In the first paragraph Bergoglio writes about a lecture he gave on the Religious Sense where he says, “…I was not simply performing  a formal act of protocol … I was expressing the gratitude that is due to Msgr Giussani. For many years now, his writings have inspired me to reflect and have helped me to pray. They have taught me to be a better Christian, and I spoke at the presentation to bear witness to this.”

Pope Francis on the Religious Sense.pdf

(From, Eliza Buzzi, A Generative Thought: An Introduction to the Works Luigi Giussani, McGill-Queen’s University Press, 2003).
Yesterday afternoon I posted here on Communio a Traces article, “The Attraction of the Cardinal.”

Father Julián Carrón: Pope Francis has an “awareness of his ministry as Bishop in communion

Father Julián Carrón wrote to members of CL on the election of Pope Francis as the Bishop of Rome.

JC.jpg

Within the irrepressible joy of having a new guide for our community of believers, I am struck by how he managed to communicate to us, from his very first movements, with simple gestures comprehensible to everyone, where his gaze is fixed. With his choice of name, Francis, he shows us that he has no other wealth but Christ. He trusts no modality of communicating this if not plain and simple witness to Christ.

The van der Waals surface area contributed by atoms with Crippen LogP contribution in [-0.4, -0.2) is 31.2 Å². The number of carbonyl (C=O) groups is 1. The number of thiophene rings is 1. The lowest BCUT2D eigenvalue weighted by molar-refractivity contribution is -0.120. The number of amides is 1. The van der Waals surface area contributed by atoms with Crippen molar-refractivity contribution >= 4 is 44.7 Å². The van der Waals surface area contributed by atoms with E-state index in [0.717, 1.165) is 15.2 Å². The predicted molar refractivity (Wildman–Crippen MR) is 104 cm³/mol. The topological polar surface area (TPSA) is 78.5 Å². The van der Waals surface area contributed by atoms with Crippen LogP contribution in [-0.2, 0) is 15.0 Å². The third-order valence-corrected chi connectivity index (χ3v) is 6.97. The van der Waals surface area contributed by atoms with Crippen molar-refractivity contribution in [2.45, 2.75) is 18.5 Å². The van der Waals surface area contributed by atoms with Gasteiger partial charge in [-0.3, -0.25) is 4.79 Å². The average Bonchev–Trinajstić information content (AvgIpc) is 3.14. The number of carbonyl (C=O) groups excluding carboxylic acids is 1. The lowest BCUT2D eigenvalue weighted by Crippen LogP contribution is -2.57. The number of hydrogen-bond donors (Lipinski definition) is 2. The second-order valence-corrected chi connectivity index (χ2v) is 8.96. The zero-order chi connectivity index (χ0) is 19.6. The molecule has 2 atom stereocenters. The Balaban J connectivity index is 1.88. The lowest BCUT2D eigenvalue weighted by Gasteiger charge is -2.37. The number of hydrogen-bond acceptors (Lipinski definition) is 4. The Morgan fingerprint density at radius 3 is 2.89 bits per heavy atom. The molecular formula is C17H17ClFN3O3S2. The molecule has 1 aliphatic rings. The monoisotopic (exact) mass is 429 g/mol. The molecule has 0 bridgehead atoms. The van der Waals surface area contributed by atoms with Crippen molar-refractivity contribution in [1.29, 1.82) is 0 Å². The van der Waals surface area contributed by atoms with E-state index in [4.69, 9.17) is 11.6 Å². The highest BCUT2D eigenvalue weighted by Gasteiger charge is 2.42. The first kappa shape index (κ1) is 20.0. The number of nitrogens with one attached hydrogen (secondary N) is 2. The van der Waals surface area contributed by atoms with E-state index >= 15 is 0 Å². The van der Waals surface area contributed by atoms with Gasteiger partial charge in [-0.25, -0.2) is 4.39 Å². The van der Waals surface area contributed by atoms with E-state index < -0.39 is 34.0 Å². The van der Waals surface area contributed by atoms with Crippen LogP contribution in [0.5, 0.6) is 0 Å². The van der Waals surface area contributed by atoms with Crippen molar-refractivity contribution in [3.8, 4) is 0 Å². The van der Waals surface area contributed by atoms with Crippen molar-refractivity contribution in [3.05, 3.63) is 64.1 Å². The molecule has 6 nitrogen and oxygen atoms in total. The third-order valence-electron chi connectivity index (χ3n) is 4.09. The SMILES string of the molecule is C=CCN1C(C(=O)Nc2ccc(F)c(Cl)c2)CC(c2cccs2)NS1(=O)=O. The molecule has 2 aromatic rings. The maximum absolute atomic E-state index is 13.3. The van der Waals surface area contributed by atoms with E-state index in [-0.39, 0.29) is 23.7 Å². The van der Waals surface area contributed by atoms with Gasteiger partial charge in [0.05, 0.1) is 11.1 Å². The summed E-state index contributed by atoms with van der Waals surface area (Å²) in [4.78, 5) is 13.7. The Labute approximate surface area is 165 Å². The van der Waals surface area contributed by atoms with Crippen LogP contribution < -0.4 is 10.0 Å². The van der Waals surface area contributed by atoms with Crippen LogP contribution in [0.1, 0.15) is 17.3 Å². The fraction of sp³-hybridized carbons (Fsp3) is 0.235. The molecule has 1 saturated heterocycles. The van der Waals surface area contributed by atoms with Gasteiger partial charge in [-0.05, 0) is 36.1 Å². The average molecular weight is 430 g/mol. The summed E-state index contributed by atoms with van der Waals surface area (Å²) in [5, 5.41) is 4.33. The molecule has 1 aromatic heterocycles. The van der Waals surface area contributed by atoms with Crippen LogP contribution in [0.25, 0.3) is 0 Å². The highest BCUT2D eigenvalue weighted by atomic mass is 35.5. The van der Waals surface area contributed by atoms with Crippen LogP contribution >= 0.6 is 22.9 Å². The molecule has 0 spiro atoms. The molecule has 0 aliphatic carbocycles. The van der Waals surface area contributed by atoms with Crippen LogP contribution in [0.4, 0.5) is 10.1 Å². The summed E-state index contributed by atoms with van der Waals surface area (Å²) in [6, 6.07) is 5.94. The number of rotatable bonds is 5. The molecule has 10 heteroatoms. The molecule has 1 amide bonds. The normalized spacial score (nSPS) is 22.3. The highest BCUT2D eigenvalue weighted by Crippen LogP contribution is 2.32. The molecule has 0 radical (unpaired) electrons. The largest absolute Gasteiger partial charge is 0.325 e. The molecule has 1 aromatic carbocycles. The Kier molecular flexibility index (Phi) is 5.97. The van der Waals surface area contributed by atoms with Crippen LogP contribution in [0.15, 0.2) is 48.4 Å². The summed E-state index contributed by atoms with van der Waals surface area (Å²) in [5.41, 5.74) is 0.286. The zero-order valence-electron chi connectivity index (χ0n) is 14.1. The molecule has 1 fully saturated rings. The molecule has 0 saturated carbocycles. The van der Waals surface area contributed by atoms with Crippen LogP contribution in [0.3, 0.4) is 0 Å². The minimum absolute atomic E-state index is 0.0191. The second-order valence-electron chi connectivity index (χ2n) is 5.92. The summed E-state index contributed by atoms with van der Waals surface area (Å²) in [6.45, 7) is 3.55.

Pope Francis’s disarming request expressed the awareness that this witness is pure grace and that we must beg for it: “I ask you to pray to the Lord that He will bless me.” In the Pope’s prayer, together with the crowd in St. Peter’s Square, the miracle of the life that is the Church–whose heart is Christ Himself–took shape before the eyes of the world.

I am struck by the profound harmony, founded on faith in Jesus Christ, between the realism of Benedict XVI, who with his gesture reminded the world that the Church is Christ’s, and the humble realism of Pope Francis, who immediately expressed the consciousness of his ministry as a Bishop in communion and on a journey with the people of the Church of Rome, “which presides in love over all the Churches,” according to a fitting expression by the great Saint Ignatius of Antioch.

Moved by the invitation to start the journey together, Bishop and people, we ask Our Lady to grant each of us the abandonment to Christ that Francis witnesses to us in this moment.